Lessons from the Mavericks Sexual Harassment Scandal: Specific Steps Your Company Can Take to Avoid a #MeToo Situation

Eradicating sexual harassment in the workplace requires commitment from the upper echelons with the company, creation of clear anti-harassment policies, effective training, and consistent enforcement of such policies. If your company is committed to making a change, but not sure where to begin, the above recommendations provide a good starting check list for making such changes. 

Employers Are Responsible for Stopping Sexual Harassment by Non-Employees

An employer may [] be responsible for the acts of non-employees, with respect to sexual harassment of employees in the workplace, where the employer (or its agents or supervisory employees) knows or should have known of the conduct and fails to take immediate and appropriate corrective action. In reviewing these cases the Commission will consider the extent of the employer’s control and any other legal responsibility which the employer may have with respect to the conduct of such non-employees.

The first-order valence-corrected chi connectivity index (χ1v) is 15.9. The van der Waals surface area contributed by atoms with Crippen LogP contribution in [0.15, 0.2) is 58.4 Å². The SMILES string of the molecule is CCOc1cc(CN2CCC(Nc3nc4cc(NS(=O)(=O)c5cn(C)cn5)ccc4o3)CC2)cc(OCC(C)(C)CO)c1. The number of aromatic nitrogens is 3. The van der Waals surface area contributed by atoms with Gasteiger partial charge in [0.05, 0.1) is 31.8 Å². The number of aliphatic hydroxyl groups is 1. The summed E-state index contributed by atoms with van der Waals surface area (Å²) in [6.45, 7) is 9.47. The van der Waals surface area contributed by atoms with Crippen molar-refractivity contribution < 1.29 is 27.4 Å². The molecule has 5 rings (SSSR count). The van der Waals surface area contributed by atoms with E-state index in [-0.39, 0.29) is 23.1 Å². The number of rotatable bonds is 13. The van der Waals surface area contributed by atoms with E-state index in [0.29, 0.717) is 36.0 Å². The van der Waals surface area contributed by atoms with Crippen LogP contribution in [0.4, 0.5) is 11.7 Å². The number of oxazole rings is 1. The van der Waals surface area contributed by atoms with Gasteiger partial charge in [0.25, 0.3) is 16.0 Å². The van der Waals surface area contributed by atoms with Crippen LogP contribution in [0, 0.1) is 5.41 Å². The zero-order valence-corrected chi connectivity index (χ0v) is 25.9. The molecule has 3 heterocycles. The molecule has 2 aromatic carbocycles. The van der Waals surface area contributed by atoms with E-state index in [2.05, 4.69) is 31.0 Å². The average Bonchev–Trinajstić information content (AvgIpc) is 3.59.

Is it a Crime to Take Employers’ Trade Secrets?

Few employees realize that when they take their employers’ trade secrets with them prior to leaving their job they may be exposing themselves to criminal liability under the Economic Espionage Act, which makes it a crime to steal trade secrets when (1) the information relates to a product in interstate or foreign commerce (which is virtually any product now days) or (2) the intended beneficiary is a foreign power. 

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